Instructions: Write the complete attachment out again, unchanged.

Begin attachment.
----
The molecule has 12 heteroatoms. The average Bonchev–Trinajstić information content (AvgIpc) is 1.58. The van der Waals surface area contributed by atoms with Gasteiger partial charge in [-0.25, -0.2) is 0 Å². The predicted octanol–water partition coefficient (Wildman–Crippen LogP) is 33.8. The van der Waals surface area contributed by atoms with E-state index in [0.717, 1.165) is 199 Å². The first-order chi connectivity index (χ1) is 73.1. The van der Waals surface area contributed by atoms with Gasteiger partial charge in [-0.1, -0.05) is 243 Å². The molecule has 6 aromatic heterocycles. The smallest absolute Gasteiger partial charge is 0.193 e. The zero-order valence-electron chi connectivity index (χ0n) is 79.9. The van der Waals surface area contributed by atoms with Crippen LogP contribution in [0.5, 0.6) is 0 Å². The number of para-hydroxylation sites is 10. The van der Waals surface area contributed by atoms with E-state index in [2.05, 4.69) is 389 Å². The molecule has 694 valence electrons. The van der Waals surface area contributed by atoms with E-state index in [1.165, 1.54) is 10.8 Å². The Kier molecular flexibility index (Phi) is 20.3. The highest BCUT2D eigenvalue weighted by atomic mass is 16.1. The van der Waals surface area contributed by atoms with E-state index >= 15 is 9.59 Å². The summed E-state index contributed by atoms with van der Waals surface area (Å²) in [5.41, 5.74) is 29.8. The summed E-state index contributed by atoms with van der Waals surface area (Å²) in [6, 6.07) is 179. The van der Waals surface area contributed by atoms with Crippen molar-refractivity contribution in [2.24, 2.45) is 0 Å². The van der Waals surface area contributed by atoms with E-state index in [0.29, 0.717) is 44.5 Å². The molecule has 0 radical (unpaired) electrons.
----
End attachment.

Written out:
The molecule has 12 heteroatoms. The average Bonchev–Trinajstić information content (AvgIpc) is 1.58. The van der Waals surface area contributed by atoms with Gasteiger partial charge in [-0.25, -0.2) is 0 Å². The predicted octanol–water partition coefficient (Wildman–Crippen LogP) is 33.8. The van der Waals surface area contributed by atoms with E-state index in [0.717, 1.165) is 199 Å². The first-order chi connectivity index (χ1) is 73.1. The van der Waals surface area contributed by atoms with Gasteiger partial charge in [-0.1, -0.05) is 243 Å². The molecule has 6 aromatic heterocycles. The smallest absolute Gasteiger partial charge is 0.193 e. The zero-order valence-electron chi connectivity index (χ0n) is 79.9. The van der Waals surface area contributed by atoms with Crippen LogP contribution in [0.5, 0.6) is 0 Å². The number of para-hydroxylation sites is 10. The van der Waals surface area contributed by atoms with E-state index in [2.05, 4.69) is 389 Å². The molecule has 694 valence electrons. The van der Waals surface area contributed by atoms with E-state index in [1.165, 1.54) is 10.8 Å². The Kier molecular flexibility index (Phi) is 20.3. The highest BCUT2D eigenvalue weighted by atomic mass is 16.1. The van der Waals surface area contributed by atoms with E-state index >= 15 is 9.59 Å². The summed E-state index contributed by atoms with van der Waals surface area (Å²) in [5.41, 5.74) is 29.8. The summed E-state index contributed by atoms with van der Waals surface area (Å²) in [6, 6.07) is 179. The van der Waals surface area contributed by atoms with Crippen molar-refractivity contribution in [2.24, 2.45) is 0 Å². The van der Waals surface area contributed by atoms with E-state index in [0.29, 0.717) is 44.5 Å². The molecule has 0 radical (unpaired) electrons.